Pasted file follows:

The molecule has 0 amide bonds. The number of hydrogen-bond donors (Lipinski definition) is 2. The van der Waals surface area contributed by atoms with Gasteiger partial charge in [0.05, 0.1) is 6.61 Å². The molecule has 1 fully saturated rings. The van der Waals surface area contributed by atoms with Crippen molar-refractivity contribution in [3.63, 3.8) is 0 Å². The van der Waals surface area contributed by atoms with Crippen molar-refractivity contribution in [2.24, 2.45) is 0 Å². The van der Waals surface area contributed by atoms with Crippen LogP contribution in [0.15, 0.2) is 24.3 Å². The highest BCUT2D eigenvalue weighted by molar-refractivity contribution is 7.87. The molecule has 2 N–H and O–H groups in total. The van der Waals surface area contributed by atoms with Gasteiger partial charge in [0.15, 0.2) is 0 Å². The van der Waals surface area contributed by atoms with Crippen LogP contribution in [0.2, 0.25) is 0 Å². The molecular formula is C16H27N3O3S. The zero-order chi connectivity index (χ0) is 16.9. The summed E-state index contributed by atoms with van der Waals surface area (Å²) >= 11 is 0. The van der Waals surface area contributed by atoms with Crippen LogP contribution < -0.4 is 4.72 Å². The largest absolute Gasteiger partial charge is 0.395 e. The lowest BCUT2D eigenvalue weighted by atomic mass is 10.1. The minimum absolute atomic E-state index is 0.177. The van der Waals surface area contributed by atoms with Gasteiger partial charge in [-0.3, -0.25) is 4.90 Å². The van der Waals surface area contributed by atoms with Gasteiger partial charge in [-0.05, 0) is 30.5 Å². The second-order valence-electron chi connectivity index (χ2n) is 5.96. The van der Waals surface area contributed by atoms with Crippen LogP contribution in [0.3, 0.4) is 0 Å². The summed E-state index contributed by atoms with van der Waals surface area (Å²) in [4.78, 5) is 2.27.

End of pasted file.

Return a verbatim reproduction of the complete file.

The molecule has 0 amide bonds. The number of hydrogen-bond donors (Lipinski definition) is 2. The van der Waals surface area contributed by atoms with Gasteiger partial charge in [0.05, 0.1) is 6.61 Å². The molecule has 1 fully saturated rings. The van der Waals surface area contributed by atoms with Crippen molar-refractivity contribution in [3.63, 3.8) is 0 Å². The van der Waals surface area contributed by atoms with Crippen molar-refractivity contribution in [2.24, 2.45) is 0 Å². The van der Waals surface area contributed by atoms with Crippen LogP contribution in [0.15, 0.2) is 24.3 Å². The highest BCUT2D eigenvalue weighted by molar-refractivity contribution is 7.87. The molecule has 2 N–H and O–H groups in total. The van der Waals surface area contributed by atoms with Gasteiger partial charge in [0.15, 0.2) is 0 Å². The van der Waals surface area contributed by atoms with Crippen LogP contribution in [0.2, 0.25) is 0 Å². The molecular formula is C16H27N3O3S. The zero-order chi connectivity index (χ0) is 16.9. The summed E-state index contributed by atoms with van der Waals surface area (Å²) >= 11 is 0. The van der Waals surface area contributed by atoms with Crippen LogP contribution < -0.4 is 4.72 Å². The largest absolute Gasteiger partial charge is 0.395 e. The lowest BCUT2D eigenvalue weighted by atomic mass is 10.1. The minimum absolute atomic E-state index is 0.177. The van der Waals surface area contributed by atoms with Gasteiger partial charge in [-0.3, -0.25) is 4.90 Å². The van der Waals surface area contributed by atoms with Gasteiger partial charge in [-0.05, 0) is 30.5 Å². The second-order valence-electron chi connectivity index (χ2n) is 5.96. The van der Waals surface area contributed by atoms with Crippen LogP contribution in [0.3, 0.4) is 0 Å². The summed E-state index contributed by atoms with van der Waals surface area (Å²) in [4.78, 5) is 2.27.